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Building Collaborative Culture and Shared Ownership of IB-for-All

Teacher: Kristina Danahy
School: Quincy Upper

The Challenge:
One of our school’s core values is bringing International Baccalaureate to all students. In eight years, students have earned three IB diplomas (out of almost 400 total). We looked at why students are not doing well in IB-for-all with quantitative (historical data and surveys) and qualitative (using classroom videos, student self-reflection, student self-assessment, student interviews) lenses. We sought to develop written and visual analysis, extrapolate general findings, and apply for an action grant to create interventions.

What did your team do about it?:
We gathered past Diploma Programme (DP) exam data (2012-2019), SAT scores, student demographics, and class grades to look at correlation, factors, and potential early indicators from the perspective of DP teachers and Student Support Team (SST). We interviewed alumni about their DP experiences. We examined potential dimensions of student engagement via the Teacher Collaborative Co-Lab, including student focus groups. Because we noticed that students with IEPs or 504s were performing as well on IB assessments and were flagged for affective skills on teacher surveys, we started adapting our peer video inquiry process by focusing on inclusion cohorts. In our data gathering and analysis, we realized that we need to work more closely and intentionally with the SST, which already has a process for identifying at-risk students and having teachers be student supporters. As we worked together, we started to modify teacher surveys and student surveys (that are used for tiering and support) so they directly addressed some of the factors we were investigating with the historical DP data. We started using the Data Driven Dialogue protocol to analyze survey data. We also looked at interview transcripts to see if the factors arose in them. Instead of having 30+ teachers videotape classes for the TLF team to look at, we experimented with having a Research and Study Skills cohort reflect on videos of Biology. We created an observation sheet for students to fill out during and after watching video. Students filled out +/- observations on their personal behaviors. The video was paused or fast-forwarded to discuss/record observations and to skip over sections without students. The students shared observations, individually assessed understanding of content and affective skills, and discussed next steps for improvement. Completed sheets (and video transcripts) were collected for analysis by the TLF team.

Impact on Students:
For the classroom video, students reacted very strongly to observing themselves. Initially they needed the teacher to provide much of the observations on their behaviors but as they gained experience in observing themselves (and became more comfortable in doing so) they were able to provide more complex observations without as much teacher prompting. This growth of student voice also started to show in how students expressed themselves in the surveys, interviews, and focus groups. The SST surveys also informed the Student Supporter tiering, the strategies that supporters developed for their supportees, and the inclusion cohort video process. From the inclusion cohort: “I am astonished at how impactful this experience has been for students. I did not expect to see the many immediate improvements in their behaviors and look forward to seeing improved understanding of classroom activities as we continue these weekly observations. I have shared several small moments in the videos that highlight “ah ha” moments students have had when reflecting on the classroom lessons. The improved self-awareness in these students has really been encouraging.”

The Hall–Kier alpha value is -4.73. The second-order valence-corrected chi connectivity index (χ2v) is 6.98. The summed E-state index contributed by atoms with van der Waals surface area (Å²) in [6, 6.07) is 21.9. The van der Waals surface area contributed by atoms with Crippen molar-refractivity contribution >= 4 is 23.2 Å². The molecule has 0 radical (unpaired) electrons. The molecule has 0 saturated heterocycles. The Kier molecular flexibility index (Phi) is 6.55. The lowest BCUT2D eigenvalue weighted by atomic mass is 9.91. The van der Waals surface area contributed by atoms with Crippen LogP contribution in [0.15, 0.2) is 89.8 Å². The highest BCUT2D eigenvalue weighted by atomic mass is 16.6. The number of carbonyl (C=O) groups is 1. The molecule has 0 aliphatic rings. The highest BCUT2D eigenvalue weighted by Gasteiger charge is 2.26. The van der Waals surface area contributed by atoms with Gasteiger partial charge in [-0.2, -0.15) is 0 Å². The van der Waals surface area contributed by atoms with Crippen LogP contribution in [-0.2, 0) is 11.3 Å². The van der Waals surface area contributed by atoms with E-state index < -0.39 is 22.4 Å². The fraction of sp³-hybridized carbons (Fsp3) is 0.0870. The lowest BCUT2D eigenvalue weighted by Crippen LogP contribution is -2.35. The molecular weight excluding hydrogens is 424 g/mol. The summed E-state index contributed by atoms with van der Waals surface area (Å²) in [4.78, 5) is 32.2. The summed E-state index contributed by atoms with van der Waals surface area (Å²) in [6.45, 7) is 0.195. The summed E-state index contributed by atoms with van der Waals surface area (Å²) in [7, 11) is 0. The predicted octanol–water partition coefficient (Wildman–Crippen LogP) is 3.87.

Teacher Leadership and School Community:
Overall, figuring out how to put the pieces together and communicate with the many people involved was our biggest challenge. We didn’t have designated in-person meeting times carved out for the group, mostly because professional development time on Wednesdays was already reserved for many other purposes. Finding common blocks during the school day proved more difficult than having separate meetings with subgroups. For classroom video, attempting to connect quantitative data to the rubrics, which mainly focused on qualitative data, was a challenge. Creating +/- observations and having leveled descriptors for content and affective skills addressed this challenge somewhat.

What’s Next?
We knew that our school had always had many disparate pieces. We have learned that we need stronger communication and unifying around a common goal. We learned that we have to be clear with staff, students, and families about what the DP experience entails and get student voice/choice incorporated into teaching, student support, and family engagement. We hope to use our learnings to develop our 2020-2021 instructional focus, likely with DataWise so that we can efficiently look at marked exams, MYP criterion marks over time for inclusion cohorts, and changes in incident reports.

Helping Others:
We realized that Snowden (which also offers DP) could benefit from collaborating with us. Given that the superintendent wants to bring IB to more schools, this could also be an opportunity for sharing our learning. Our interviews with 2015 alumni who got the diploma yielded three main findings: having choice affected them in a positive way, support of a cohort of friends helped, and that they learned skills necessary for success in their college classes. Collaborating with other IB schools or candidate schools around these factors could be useful in making IB accessible to the BPS community.